On a motion for summary judgment, the movant must show that based upon the pleadings, discovery documents and affidavits, there are no genuine issues of triable fact and that he is entitled to judgment as a matter of law. N.C. Gen. Stat. § 1A-1, Rule *5456; Bolick v. Townsend Co., 94 N.C. App. 650, 381 S.E.2d 175, disc. rev. denied, 325 N.C. 545, 385 S.E.2d 495 (1989). All evidence is viewed in the light most favorable to the non-movant. McLaughlin v. Barclays American Corp., 95 N.C. App. 301, 304, 382 S.E.2d 836, 838, cert. denied, 325 N.C. 546, 385 S.E.2d 498 (1989). The issue before us then is whether the evidence taken in a light most favorable to Mr. McMurry was sufficient to establish any genuine issue of material fact. We hold that, as a matter of law, it was not.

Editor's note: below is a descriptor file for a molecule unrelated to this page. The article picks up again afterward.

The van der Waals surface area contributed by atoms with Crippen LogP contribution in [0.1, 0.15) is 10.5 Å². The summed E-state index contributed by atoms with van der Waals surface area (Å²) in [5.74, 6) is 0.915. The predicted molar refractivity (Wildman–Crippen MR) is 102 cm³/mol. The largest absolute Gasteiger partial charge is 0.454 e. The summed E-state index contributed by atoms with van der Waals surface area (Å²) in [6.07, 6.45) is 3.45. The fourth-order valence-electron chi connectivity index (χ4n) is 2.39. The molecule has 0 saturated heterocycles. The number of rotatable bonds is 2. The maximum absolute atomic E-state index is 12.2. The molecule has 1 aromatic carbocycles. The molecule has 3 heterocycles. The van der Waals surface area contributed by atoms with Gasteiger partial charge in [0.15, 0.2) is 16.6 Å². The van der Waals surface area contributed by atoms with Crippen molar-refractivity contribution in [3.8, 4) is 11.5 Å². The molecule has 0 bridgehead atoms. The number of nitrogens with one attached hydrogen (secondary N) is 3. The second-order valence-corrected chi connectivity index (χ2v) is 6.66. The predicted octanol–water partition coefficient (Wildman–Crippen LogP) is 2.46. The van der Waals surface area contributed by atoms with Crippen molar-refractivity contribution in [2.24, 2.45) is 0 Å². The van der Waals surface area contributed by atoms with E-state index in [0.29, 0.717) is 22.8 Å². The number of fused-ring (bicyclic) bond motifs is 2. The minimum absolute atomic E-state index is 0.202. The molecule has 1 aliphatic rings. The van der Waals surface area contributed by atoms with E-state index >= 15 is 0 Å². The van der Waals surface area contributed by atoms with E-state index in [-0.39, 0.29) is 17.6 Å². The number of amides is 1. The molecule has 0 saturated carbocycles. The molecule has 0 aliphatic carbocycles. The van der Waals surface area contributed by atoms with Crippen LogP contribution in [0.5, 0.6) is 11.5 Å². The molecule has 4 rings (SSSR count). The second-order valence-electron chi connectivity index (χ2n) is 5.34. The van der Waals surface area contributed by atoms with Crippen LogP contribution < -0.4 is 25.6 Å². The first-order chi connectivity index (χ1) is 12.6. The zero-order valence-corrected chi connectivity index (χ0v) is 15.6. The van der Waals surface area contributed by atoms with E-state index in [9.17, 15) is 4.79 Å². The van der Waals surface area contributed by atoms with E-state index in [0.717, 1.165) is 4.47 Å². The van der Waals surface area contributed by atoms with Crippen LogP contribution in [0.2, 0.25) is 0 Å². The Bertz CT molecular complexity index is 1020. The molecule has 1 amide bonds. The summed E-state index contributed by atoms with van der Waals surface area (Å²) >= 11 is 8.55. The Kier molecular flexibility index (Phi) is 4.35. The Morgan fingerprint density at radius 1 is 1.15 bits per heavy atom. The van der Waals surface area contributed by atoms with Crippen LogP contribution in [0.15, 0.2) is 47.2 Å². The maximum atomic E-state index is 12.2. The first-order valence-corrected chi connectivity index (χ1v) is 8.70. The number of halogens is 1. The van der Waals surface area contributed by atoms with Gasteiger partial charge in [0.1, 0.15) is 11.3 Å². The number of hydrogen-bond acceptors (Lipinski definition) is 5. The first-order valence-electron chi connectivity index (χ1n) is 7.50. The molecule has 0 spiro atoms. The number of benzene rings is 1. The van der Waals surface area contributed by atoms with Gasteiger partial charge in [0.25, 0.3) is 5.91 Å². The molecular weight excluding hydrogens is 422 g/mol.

Defendant contends that the plaintiff at most had an employment contract for an indefinite term and thus was terminable at will. Plaintiff argues however, that he falls within two exceptions to the terminable at will doctrine: 1) the public policy exception; and 2) the additional consideration exception.